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Judith and Holofernes

The story of Judith and Holofernes—taken from the apocryphal Book of Judith—is the subject of this work. When the Assyrians besieged her city of Bethulia, Judith used her seductive powers to gain entry to the tent of the Assyrian general, Holofernes, and subsequently beheaded him. Gramatica’s interpretation of the story utilizes the dramatic lighting he adopted from fellow Roman painter Caravaggio, yet Gramatica treated the image in a much more restrained manner than Caravaggio (who confronted the viewer with a close-up and bloody depiction of Judith in the very act of beheading Holofernes). Gramatica downplays the violence, showing Judith and her maid leaving Holofernes’ tent, his head discreetly hidden in the maid’s skirt.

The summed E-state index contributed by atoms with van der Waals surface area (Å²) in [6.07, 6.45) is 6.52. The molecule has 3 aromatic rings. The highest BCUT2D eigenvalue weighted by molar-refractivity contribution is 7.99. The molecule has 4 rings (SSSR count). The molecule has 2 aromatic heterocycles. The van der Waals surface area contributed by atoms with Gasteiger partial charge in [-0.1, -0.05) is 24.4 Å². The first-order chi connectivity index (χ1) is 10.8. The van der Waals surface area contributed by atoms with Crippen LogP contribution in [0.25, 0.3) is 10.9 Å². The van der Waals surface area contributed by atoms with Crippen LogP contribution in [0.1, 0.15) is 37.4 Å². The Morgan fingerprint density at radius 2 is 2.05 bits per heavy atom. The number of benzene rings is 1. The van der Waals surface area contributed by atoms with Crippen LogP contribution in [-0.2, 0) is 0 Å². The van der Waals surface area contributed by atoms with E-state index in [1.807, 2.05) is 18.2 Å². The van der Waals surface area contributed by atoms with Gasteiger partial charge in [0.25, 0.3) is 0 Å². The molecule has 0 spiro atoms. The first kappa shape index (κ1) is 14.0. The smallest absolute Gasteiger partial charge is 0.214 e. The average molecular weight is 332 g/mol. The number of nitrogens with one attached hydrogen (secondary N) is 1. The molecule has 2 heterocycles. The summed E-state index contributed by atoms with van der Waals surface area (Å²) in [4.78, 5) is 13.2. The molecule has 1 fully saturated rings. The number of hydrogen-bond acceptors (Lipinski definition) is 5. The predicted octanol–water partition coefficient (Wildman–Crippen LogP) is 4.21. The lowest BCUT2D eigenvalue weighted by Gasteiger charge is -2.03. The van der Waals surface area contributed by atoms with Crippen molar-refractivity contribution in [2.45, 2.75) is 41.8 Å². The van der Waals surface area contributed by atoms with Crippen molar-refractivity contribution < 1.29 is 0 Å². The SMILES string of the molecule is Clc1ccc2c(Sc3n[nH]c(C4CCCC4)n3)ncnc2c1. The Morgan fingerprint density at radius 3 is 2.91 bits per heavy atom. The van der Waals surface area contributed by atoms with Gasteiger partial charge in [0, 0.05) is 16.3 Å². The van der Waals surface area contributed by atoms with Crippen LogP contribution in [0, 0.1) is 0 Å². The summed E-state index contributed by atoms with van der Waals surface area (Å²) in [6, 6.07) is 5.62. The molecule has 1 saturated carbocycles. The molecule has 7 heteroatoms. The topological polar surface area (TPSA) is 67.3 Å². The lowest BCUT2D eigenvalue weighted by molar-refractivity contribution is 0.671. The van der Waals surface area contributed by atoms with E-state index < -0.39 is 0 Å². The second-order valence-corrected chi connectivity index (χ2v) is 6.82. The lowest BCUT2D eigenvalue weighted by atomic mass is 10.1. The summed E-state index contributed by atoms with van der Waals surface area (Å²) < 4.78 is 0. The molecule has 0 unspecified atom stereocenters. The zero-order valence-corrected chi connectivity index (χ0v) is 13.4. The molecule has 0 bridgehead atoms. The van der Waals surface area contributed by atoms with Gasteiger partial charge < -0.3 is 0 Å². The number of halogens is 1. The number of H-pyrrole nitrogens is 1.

Antiveduto Gramatica
Italian, 1571–1626
Judith and Holofernes
ca. 1625
Oil on canvas
30 5/8 x 35 in. (77.8 x 88.9 cm)
Sidney and Lois Eskenazi Museum of Art, Museum purchase with funds from Robert and Sara LeBien, the Elisabeth P. Myers Art Acquisition Fund, and the estate of Herman B Wells via the Joseph Granville and Anna Bernice Wells Memorial Fund, 2003.148